A publication by the Institute of Medicine, Washington, DC, entitled Exploring the Biological Contributions to Human Health: Does SexMatter?1 reported the potential influencethat sex plays in nonreproductive areas of biology. Certainly, it is wellestablished that women are more likely to develop autoimmune diseases suchas lupus erythematosus and that the recovery of language following a strokeis faster in women compared with men. However, not surprisingly, there wasno mention of ophthalmic diseases in this monograph. An editorial by Klein2 explored the potential influence that a patient'ssex may have on diseases such as macular degeneration and cataracts. In fact,she concluded that at least on a population basis, "the assumption (influenceof gender on ophthalmic diseases and therapy) . . . may be less important. . . than non-sex related genetic mechanisms. We may have more to learn by"lumping" the sexes than by dividing them."2(p429) Ultimately, genetic mechanisms may be most important when consideringglaucomatous diseases. However, given a number of reported factors that mayinfluence the glaucomatous process other than intraocular pressure, one iscompelled to question if the significant hormonal changes that a woman undergoesthroughout her life may indeed have an effect. Recent literature suggeststhat sex may be important at least as it relates to the onset of glaucomaand choice of therapy.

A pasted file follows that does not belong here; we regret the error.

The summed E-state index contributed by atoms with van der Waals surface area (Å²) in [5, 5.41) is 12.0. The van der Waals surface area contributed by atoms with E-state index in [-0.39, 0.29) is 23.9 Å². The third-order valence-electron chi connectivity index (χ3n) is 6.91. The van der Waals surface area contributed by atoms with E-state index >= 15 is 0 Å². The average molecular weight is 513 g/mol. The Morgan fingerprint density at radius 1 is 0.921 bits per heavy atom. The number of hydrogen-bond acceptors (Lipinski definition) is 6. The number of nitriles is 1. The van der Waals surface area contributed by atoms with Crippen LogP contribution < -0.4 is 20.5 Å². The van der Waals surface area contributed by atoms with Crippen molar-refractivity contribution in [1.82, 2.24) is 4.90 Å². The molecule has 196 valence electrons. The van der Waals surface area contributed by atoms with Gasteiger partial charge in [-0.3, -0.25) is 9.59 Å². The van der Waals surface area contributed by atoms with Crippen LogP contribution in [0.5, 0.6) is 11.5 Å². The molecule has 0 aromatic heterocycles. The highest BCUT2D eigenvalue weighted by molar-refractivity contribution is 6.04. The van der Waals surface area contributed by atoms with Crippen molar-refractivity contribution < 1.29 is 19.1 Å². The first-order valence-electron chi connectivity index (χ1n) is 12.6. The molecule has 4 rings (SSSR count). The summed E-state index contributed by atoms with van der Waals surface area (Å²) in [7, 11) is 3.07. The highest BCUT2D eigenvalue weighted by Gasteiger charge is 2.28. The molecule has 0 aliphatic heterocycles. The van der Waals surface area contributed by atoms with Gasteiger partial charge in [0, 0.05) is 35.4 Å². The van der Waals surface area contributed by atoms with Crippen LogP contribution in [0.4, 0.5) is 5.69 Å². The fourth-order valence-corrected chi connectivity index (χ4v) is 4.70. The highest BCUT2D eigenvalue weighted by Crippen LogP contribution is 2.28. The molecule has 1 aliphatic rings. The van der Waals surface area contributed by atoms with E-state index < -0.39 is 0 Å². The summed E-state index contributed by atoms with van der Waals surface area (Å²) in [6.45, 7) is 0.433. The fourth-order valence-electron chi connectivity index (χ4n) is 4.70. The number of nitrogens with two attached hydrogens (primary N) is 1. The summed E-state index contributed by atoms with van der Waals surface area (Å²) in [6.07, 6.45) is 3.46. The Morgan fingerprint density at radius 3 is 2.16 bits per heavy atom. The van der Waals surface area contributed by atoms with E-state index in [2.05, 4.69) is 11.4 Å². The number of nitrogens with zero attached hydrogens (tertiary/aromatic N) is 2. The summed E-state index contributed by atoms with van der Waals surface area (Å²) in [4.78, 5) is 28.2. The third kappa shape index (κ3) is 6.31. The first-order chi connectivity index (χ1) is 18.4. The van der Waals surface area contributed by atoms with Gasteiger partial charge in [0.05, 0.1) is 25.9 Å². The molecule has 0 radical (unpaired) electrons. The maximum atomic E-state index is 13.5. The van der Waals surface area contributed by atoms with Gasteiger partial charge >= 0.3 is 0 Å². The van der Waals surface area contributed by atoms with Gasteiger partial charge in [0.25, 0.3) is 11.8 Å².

Higginbotham EJ. Does Sex Matter in Glaucoma? Arch Ophthalmol. 2004;122(3):374–375. doi:10.1001/archopht.122.3.374
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